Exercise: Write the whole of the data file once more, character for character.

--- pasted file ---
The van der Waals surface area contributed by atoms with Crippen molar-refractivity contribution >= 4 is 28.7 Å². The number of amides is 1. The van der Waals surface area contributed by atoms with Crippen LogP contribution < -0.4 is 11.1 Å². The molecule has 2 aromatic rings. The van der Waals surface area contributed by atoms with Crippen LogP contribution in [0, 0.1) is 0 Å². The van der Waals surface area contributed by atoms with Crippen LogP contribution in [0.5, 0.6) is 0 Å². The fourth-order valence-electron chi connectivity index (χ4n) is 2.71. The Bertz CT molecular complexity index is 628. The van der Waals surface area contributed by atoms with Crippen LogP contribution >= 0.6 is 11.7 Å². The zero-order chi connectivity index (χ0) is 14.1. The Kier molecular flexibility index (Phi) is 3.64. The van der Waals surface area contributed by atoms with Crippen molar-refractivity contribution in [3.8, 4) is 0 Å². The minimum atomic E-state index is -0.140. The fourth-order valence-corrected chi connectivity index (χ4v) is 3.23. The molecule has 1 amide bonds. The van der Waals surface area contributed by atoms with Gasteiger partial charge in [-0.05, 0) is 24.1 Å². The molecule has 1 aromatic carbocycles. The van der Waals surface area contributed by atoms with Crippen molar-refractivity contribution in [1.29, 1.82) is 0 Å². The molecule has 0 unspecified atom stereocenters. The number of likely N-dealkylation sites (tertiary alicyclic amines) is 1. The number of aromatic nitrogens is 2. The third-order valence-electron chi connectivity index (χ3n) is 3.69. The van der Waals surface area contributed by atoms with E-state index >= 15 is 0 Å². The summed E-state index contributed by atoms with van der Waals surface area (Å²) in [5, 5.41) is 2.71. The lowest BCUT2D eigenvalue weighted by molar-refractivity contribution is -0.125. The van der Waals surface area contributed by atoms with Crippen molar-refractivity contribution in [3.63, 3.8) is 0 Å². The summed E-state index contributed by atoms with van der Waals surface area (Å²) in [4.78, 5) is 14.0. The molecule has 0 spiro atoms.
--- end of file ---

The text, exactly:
The van der Waals surface area contributed by atoms with Crippen molar-refractivity contribution >= 4 is 28.7 Å². The number of amides is 1. The van der Waals surface area contributed by atoms with Crippen LogP contribution < -0.4 is 11.1 Å². The molecule has 2 aromatic rings. The van der Waals surface area contributed by atoms with Crippen LogP contribution in [0, 0.1) is 0 Å². The van der Waals surface area contributed by atoms with Crippen LogP contribution in [0.5, 0.6) is 0 Å². The fourth-order valence-electron chi connectivity index (χ4n) is 2.71. The Bertz CT molecular complexity index is 628. The van der Waals surface area contributed by atoms with Crippen LogP contribution >= 0.6 is 11.7 Å². The zero-order chi connectivity index (χ0) is 14.1. The Kier molecular flexibility index (Phi) is 3.64. The van der Waals surface area contributed by atoms with Crippen molar-refractivity contribution in [3.8, 4) is 0 Å². The minimum atomic E-state index is -0.140. The fourth-order valence-corrected chi connectivity index (χ4v) is 3.23. The molecule has 1 amide bonds. The van der Waals surface area contributed by atoms with Gasteiger partial charge in [-0.05, 0) is 24.1 Å². The molecule has 1 aromatic carbocycles. The van der Waals surface area contributed by atoms with Crippen molar-refractivity contribution in [1.29, 1.82) is 0 Å². The molecule has 0 unspecified atom stereocenters. The number of likely N-dealkylation sites (tertiary alicyclic amines) is 1. The number of aromatic nitrogens is 2. The third-order valence-electron chi connectivity index (χ3n) is 3.69. The van der Waals surface area contributed by atoms with E-state index >= 15 is 0 Å². The summed E-state index contributed by atoms with van der Waals surface area (Å²) in [5, 5.41) is 2.71. The lowest BCUT2D eigenvalue weighted by molar-refractivity contribution is -0.125. The van der Waals surface area contributed by atoms with Crippen molar-refractivity contribution in [3.63, 3.8) is 0 Å². The summed E-state index contributed by atoms with van der Waals surface area (Å²) in [4.78, 5) is 14.0. The molecule has 0 spiro atoms.